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Religious Epistemology

As you may have already noticed, there is a particular theme we are following. By first elaborating what has embedded itself into academic structure through secularism, and then refuting that doctrine by elaborating what Islam teaches.

‘Epistemology’ being an English word, its meaning is drawn from one of the roots of the English language, Greek. Episteme, ‘Knowledge’, and Logy, ‘the study of’. It is, quite crudely put, ‘the branch of knowledge that studies knowledge’.

While its origin is Greek, its true source can only be from an ancient religion once, perchance, followed by the Greeks, which at its point of origin would have been Monotheistic. No need to argue this point, because the Holy Qur’an affirms, that to every nation was sent a Messenger from God, and the Greeks were no exception. They too received Knowledge and Religion from Almighty Allah, and perhaps, as history has proven that all ancient civilizations eventually reverted back to their pagan ways, the Greek nation also fell astray. But its core truth was never lost, for once Almighty Allah reveals the truth, that truth always remains.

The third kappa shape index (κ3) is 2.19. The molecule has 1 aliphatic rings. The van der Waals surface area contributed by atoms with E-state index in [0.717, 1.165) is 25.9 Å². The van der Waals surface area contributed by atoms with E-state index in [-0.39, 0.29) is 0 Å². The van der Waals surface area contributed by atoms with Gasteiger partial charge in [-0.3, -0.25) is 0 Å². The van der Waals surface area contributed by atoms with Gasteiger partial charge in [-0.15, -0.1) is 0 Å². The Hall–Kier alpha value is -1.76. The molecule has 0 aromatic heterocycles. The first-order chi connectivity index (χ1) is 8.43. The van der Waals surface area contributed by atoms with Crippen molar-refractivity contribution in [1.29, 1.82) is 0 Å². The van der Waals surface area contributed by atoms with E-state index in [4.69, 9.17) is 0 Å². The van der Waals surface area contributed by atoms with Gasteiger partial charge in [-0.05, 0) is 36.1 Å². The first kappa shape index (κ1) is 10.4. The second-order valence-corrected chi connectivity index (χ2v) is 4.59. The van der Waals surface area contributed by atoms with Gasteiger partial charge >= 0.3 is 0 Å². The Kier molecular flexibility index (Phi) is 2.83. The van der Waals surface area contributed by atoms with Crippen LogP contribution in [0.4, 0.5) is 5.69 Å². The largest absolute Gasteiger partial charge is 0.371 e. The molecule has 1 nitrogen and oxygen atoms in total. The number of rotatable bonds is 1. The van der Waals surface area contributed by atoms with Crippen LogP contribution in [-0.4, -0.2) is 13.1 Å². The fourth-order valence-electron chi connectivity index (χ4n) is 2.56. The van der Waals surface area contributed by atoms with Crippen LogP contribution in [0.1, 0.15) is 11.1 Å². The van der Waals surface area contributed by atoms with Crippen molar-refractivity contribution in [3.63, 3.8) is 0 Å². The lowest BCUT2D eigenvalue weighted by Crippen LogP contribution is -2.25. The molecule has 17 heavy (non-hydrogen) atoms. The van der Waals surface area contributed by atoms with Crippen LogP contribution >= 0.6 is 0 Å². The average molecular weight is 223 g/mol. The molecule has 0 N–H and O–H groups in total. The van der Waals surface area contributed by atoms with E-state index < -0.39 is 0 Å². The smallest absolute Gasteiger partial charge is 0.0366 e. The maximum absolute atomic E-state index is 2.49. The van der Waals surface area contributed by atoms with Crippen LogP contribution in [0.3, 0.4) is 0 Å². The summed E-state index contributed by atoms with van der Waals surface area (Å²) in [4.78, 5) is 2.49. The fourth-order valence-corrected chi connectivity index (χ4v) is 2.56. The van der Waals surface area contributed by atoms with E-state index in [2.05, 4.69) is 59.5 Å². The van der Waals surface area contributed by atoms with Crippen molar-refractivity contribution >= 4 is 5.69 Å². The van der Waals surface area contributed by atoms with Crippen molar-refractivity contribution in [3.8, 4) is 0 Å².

That being said, the stubborn student will certainly dissent in acknowledging Greek epistemology, but the objective philosopher (ourselves concerned) will at least strive to draw as much truth and benefit, just as our esteemed scholars once did. As Ibn ‘Arabi once said; ‘Do not praise your own creed exclusively so that you disbelieve all the rest. If you do this, you will miss much good. Nay! You will miss the whole truth of the matter. Then shall we be, seekers of the truth, open minded and receptive. Let us delve deeper into the matter. In a nutshell, Epistemology attempts to answer two fundamental questions; What is Knowledge? What are its sources? Can they be verified? What is its structure? What are its limits? What is justification? What makes justified beliefs, justified? Is justification internally induced, or externally deduced? This is secular epistemology. The secular branch of knowledge that examines secular knowledge. Have you seen the flaw yet? This epistemology is attempting to seek the truth only by asking the question ‘What’. While it does occasionally try to seek the ‘How’, it never succeeds in proceeding to the ‘Why’. It then confounds itself being unable to comprehend ‘When’ and ‘Where’. If you have not yet seen the flaw, perhaps you will soon enough. Let us continue. Fundamentally, all epistemological structures of Knowledge and Justification are pursued using two methodologies; Foundationalism; which states that a justified belief is structured like a building with a foundation and rising levels, each one resting and dependent on the last. This means that if the foundation is absolutely true, everything built upon it is also true by virtue of verification with the foundation or the level below. But it also means that if the foundation is weak and false, the rest of the hierarchy will be weak and false, and hence, crumble. Coherentism; which unlike Foundationalism, states that every justified belief receives its justification via evidential weight provided from other beliefs in its immediate vicinity, like a web. This means that for something to be classified as ‘true and justified’, it must have links to other truths by virtue of verification with every link. It also means that if there is a link or more that are weak and false, then the entire web will be weak and false, and hence, crumble. Secular epistemology argues that both Foundationalism and Coherentism are flawed in their own respects, because an individual’s foundation may be falsely justified, crumbling the structure, or the web may have weak links, also crumbling the structure. With due respect to that analysis, secular epistemology cannot elaborate why either of these structures are weak. And if so, is there an alternative? No, according to secularism, there is no stronger argument. Why? Because secularism does not believe in an objective truth or an absolute truth. The entire structure of secularism is based purely on speculation along logical and rational analysis, which subject to change based on human perception. This, then, is the flaw. If the truth itself is subjective, how can the structure be strong? Secularism hence believes that all knowledge is comprised only of worldly knowledge (material and physical, tangibly perceivable). There is no other source of knowledge. It relies on five source origins; Perception; The Human senses of sight, sound, hearing, taste, and touch. Introspection; The capacity to inspect one’s thoughts. Memory; The reliance on what can accurately be recalled. Reason; Through logic and rationality. Testimony; Through the citation of others. Again, do you see the flaw? Let us now examine Religious Epistemology. Religion acknowledges that both Foundationalism and Coherentism are strong in their own respects, because religion itself has a strong foundation and a strong link to two sources of knowledge. Worldly knowledge and Spiritual knowledge. For when Nabi Musa (A.S), endowed with worldly knowledge, sought out Al-Khidr (A.S), endowed with spiritual knowledge, history witnessed the unfolding of something truly divine. That despite the Prophet’s immense wealth of fortified knowledge and wisdom, there was yet another realm unexplored which also contained knowledge and wisdom. In his quest, he discovered, and through him Almighty Allah revealed to the world, something metaphorically described as Majma’ul Bahrain مجمع البحرين (Kahf 18:60), the junction where two oceans meet, creating a balance and a harmony between the physical knowledge of the material realm, and the metaphysical knowledge of the spiritual realm. From this junction, we can now begin to understand how religious epistemology unfolds. Material knowledge is derived from the five above-mentioned source origins. Basically through human intellect. Where the intellect plays the role of conscious integration with information input, computation by the brain, and information output. The human ‘self’, the Nafs, is the conscious element that harbors human thought, intellect, decisive argument and action, as well as emotion. With the use of physical sense, introspection, recall from memory, reason through logic and rationality, and testimony from those who know, the human being can either derive from ‘known’ knowledge, actively build on preexisting knowledge, or ‘know’ something unknown before. This is the knowledge of the material and physical world, with everything tangible in it. Spiritual knowledge, without much deliberation, is derived from a source divine. It is knowledge that exists in essence, sublimity, and intangibility. God Almighty reveals what He wishes to reveal unto man through whatever intermediary He selects. Be that wholesomely through Scriptures, through Messengers and Prophets, or even on an individual level through insight, intuition, inspiration, dreams or visions. This is a knowledge that comes from the unseen realm, the unknown realm, whether from a dimension parallel in Time to ours, or from a Time yet to come from the same dimension. As He made known to the Angels and all who were present; إِنِّىٓ أَعۡلَمُ غَيۡبَ ٱلسَّمَـٰوَٲتِ وَٱلۡأَرۡضِ وَأَعۡلَمُ مَا تُبۡدُونَ وَمَا كُنتُمۡ تَكۡتُمُونَ I know that which is Unseen of the Heavens and the Earth, and that which you reveal and that which you conceal’ (Baqarah 2:33) These two categories of knowledge are such; ‘that which is Unseen of the Heavens and the Earth’, including knowledge of the past, present, and future in Time, all unseen and unknown or ‘not revealed’. ‘that which you reveal and that which you conceal’, being the knowledge endowed to Creation, both of which the Creation makes known and what the Creation chooses to keep secret. In that sense, He then says ٱللَّهُ نُورُ ٱلسَّمَـٰوَٲتِ وَٱلۡأَرۡضِ‌ۚ ‘Allah is the Light of the Heavens and the Earth’, meaning only He can shed Light on what He wishes to reveal, as Light by its inherent property reveals that which is concealed and makes known that which is unknown. And then He says, يَهدِى ٱللَّهُ لِنُورِهِ مَن يَشَآءُ‌ ‘Allah guides untoward His Light whomsoever He wills’, which then elaborates that source of Knowledge Divine only endowed to whomsoever Allah wishes to endow. (Nur 24:35) Now we can see the monumental flaw in secular epistemology, and the tremendous strength in religious epistemology. Where Religion is itself grounded in truth, and if the believer grounds his faith in that truth, then his structure and ascension in knowledge becomes justified on every level. Likewise, when the believer’s link is strongly attached to the truth, then his belief becomes justified with every other belief linked to the truth. The epistemology of the believer must therefore always be built on a foundation of religious truth and belief in it. For one who does not recognize that Knowledge is Light, and Light is from Allah, his path to enlightenment will always be obscured. This is, and always will be, the only correct methodology of attaining knowledge, whether it is done through inductive reasoning or through deductive reasoning (both of which we will explore further). Where one must first ground themselves in a foundation of truth and faith, and every path taken to seek knowledge must be verified with an absolute source of truth, which in our case, as Muslims, is the Holy Qur’an and the Prophetic Hadith. This rule must be adhered to at all times, irrespective of what the individual’s personal logic, rationality, or reason may state. The flow must always be hierarchical in that the foundation must always be the Qur’an first, then the Hadith, and never the other way around. No one should ever use other sources of knowledge to argue or verify these foundations. No one should ever assume the role of an ‘objective reasoner’ for ‘the sake of argument’. As we delve further into philosophy, we will come to see how fine a line we will be treading in our quest to learn. It is upon the intellectual to always be consciously aware of that fine line, because on the other side of it lies the dark void. May Almighty Allah guide us along the right path. Ameen.